So what happens now? It has been pointed out by commentators of all stripes and outlooks that each of the three major leaders, Obama, Netanyahu and Abbas face serious challenges going into the newest round of talks. Obama’s approval ratings continue to sink amid worries about Iran’s determination to go forward with developing nuclear weapons and the continued war in Afghanistan, despite the formal end of the U.S. combat mission in Iraq by the end of this month. Abbas lost control of the Gaza Strip to the terrorist group Hamas in elections five years ago, followed by a violent coup. He seems sincere and well-intentioned in his renunciation of violence and desire to achieve peace, but serious doubts remain as to his credibility on the “Arab street,” and his ability to make and politically survive the tough decisions he will have to make to achieve a deal. As to Netanyahu, his center-right Likud-led coalition includes the ultra-nationalist Avigdor Lieberman, head of the Yisrael Beitenu Party, whose members have threatened to force a collapse of Netanyahu’s government if he makes too many concessions to the Palestinians regarding a possible continued partial freeze on new Jewish settlements and on territorial concessions.

But the very challenges and apparent “weaknesses” among the three major leaders also offers an opportunity for real progress. President Obama could use the political and diplomatic boost of a successful outcome between Israel and the Palestinians. Abbas could become the first President of an independent Palestinian State, which would assure his place in history. And Bibi Netanyahu, the first sitting Likud Party Prime Minister to embrace a two-state solution could be the very “hard-liner” who could make a deal with the Palestinians and bring the center and right together. If necessary, Bibi could again invited the centrist Kadima Party, led by former Deputy Prime Minister and Foreign Minister Tzipi Livni to join his coalition to assure the backing of the Israeli Cabinet and Knesset for any deal that might be achieved.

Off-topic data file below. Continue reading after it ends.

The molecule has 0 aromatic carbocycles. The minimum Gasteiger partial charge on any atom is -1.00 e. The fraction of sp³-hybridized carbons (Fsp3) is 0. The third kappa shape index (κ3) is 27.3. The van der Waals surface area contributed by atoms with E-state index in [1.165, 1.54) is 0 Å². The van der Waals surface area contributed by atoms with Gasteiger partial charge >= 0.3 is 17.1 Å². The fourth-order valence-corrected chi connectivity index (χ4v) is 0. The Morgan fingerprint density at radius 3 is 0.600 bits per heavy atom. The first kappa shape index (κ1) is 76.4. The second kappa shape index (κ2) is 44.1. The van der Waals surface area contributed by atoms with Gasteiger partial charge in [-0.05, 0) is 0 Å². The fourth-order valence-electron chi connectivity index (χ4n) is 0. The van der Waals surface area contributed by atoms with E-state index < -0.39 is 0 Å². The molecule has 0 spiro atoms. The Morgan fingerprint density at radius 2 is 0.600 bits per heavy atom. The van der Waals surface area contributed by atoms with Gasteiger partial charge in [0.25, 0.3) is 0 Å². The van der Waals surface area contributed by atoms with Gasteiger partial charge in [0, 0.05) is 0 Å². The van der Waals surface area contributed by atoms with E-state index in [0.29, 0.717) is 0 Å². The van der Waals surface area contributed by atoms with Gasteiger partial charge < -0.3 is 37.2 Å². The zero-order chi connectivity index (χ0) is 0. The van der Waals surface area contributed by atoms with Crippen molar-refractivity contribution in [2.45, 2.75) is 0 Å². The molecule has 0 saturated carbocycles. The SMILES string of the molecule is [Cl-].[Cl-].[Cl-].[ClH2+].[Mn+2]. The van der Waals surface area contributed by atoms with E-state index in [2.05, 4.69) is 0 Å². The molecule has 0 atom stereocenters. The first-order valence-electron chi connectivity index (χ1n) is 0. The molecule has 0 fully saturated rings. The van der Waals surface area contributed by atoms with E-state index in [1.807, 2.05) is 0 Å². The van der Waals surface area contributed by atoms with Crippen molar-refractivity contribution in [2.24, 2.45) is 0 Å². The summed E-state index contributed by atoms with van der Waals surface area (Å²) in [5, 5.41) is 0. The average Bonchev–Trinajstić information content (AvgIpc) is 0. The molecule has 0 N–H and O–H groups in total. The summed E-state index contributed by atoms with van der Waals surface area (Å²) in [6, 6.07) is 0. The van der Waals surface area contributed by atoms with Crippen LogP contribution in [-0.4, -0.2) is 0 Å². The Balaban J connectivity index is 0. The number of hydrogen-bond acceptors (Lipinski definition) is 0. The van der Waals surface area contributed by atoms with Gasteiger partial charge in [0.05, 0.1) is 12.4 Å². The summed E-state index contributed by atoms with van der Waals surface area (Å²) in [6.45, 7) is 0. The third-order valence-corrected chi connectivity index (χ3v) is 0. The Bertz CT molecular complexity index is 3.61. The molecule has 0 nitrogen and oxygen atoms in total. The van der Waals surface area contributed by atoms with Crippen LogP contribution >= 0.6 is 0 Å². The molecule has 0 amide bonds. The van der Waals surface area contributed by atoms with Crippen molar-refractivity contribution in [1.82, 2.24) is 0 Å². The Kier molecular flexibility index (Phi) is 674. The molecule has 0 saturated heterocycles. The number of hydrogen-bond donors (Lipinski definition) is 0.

Let me make another modest proposal: immediate recognition of the “Palestinian Authority” as the independent State of Palestine, with borders that are yet to be determined. All three major Israeli parties agree that there should be an independent Palestine and two-state solution; so does the League of Arab States, along with the Quartet, along with the direct backing of Egypt and Jordan. Why not just go ahead and recognize the current Palestinian Authority as the State of Palestine and admit the new nation to the United Nations?

This would elevate the talks between Israel and Palestine to negotiations between co-equal nation-states instead of between an independent Jewish State and an amorphous “Authority.”

Winston Churchill, who led the British and inspired its Allies during World War II, was also an advocate of diplomacy. “To ‘jaw-jaw’ is better than to war-war,” he said during a Washington visit during the Eisenhower Administration. Even if the latest attempt at peace talks does not immediately succeed, it is far healthier for regional and global stability for direct talks between Israel and the Palestinians go forward, with the full backing of the United States, Russia, the United Nations, the European Union and the Arab League.

Ironically, the talks are slated to begin on September 2 at the White House, 65 years to the day after the Japanese surrender to the United States and its Allies aboard the battleship Missouri. As we approach the Jewish High Holidays, the prospect of resumed peace talks offers a basis for both hope and prayers that they lead to a successful conclusion.

As our prayer book says, “Grant us peace, Thy most precious gift, O Thou Eternal Source of Peace!” And let us all say, Amen!